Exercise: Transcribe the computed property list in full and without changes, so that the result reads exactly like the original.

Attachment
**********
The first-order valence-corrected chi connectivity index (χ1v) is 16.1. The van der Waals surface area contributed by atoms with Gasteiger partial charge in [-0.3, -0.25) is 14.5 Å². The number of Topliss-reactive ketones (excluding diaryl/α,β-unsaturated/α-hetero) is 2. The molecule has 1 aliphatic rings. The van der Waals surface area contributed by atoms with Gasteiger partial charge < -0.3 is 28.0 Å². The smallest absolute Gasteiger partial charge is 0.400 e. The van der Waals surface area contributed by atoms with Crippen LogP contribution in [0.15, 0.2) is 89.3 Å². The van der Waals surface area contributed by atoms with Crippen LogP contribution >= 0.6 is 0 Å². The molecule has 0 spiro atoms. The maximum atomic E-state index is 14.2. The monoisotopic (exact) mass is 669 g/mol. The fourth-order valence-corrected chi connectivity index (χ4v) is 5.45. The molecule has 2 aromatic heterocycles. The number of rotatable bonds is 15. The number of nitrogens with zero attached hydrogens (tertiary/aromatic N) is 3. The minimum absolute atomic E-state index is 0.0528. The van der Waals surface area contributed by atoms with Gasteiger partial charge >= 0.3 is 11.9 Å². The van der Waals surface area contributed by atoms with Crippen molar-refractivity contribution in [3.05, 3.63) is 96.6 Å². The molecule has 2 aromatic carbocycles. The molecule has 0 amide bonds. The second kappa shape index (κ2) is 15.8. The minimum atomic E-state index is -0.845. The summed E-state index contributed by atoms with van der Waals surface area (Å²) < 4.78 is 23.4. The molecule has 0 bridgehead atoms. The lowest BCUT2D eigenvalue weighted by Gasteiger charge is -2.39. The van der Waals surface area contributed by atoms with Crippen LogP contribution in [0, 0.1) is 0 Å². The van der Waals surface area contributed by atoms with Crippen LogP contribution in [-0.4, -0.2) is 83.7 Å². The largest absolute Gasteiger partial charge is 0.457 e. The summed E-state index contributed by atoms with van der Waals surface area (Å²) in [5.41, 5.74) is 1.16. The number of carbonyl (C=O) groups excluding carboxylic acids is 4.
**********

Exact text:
The first-order valence-corrected chi connectivity index (χ1v) is 16.1. The van der Waals surface area contributed by atoms with Gasteiger partial charge in [-0.3, -0.25) is 14.5 Å². The number of Topliss-reactive ketones (excluding diaryl/α,β-unsaturated/α-hetero) is 2. The molecule has 1 aliphatic rings. The van der Waals surface area contributed by atoms with Gasteiger partial charge < -0.3 is 28.0 Å². The smallest absolute Gasteiger partial charge is 0.400 e. The van der Waals surface area contributed by atoms with Crippen LogP contribution in [0.15, 0.2) is 89.3 Å². The van der Waals surface area contributed by atoms with Crippen LogP contribution >= 0.6 is 0 Å². The molecule has 0 spiro atoms. The maximum atomic E-state index is 14.2. The monoisotopic (exact) mass is 669 g/mol. The fourth-order valence-corrected chi connectivity index (χ4v) is 5.45. The molecule has 2 aromatic heterocycles. The number of rotatable bonds is 15. The number of nitrogens with zero attached hydrogens (tertiary/aromatic N) is 3. The minimum absolute atomic E-state index is 0.0528. The van der Waals surface area contributed by atoms with Gasteiger partial charge >= 0.3 is 11.9 Å². The van der Waals surface area contributed by atoms with Crippen molar-refractivity contribution in [3.05, 3.63) is 96.6 Å². The molecule has 2 aromatic carbocycles. The molecule has 0 amide bonds. The second kappa shape index (κ2) is 15.8. The minimum atomic E-state index is -0.845. The summed E-state index contributed by atoms with van der Waals surface area (Å²) < 4.78 is 23.4. The molecule has 0 bridgehead atoms. The lowest BCUT2D eigenvalue weighted by Gasteiger charge is -2.39. The van der Waals surface area contributed by atoms with Crippen LogP contribution in [0, 0.1) is 0 Å². The van der Waals surface area contributed by atoms with Crippen LogP contribution in [-0.4, -0.2) is 83.7 Å². The largest absolute Gasteiger partial charge is 0.457 e. The summed E-state index contributed by atoms with van der Waals surface area (Å²) in [5.41, 5.74) is 1.16. The number of carbonyl (C=O) groups excluding carboxylic acids is 4.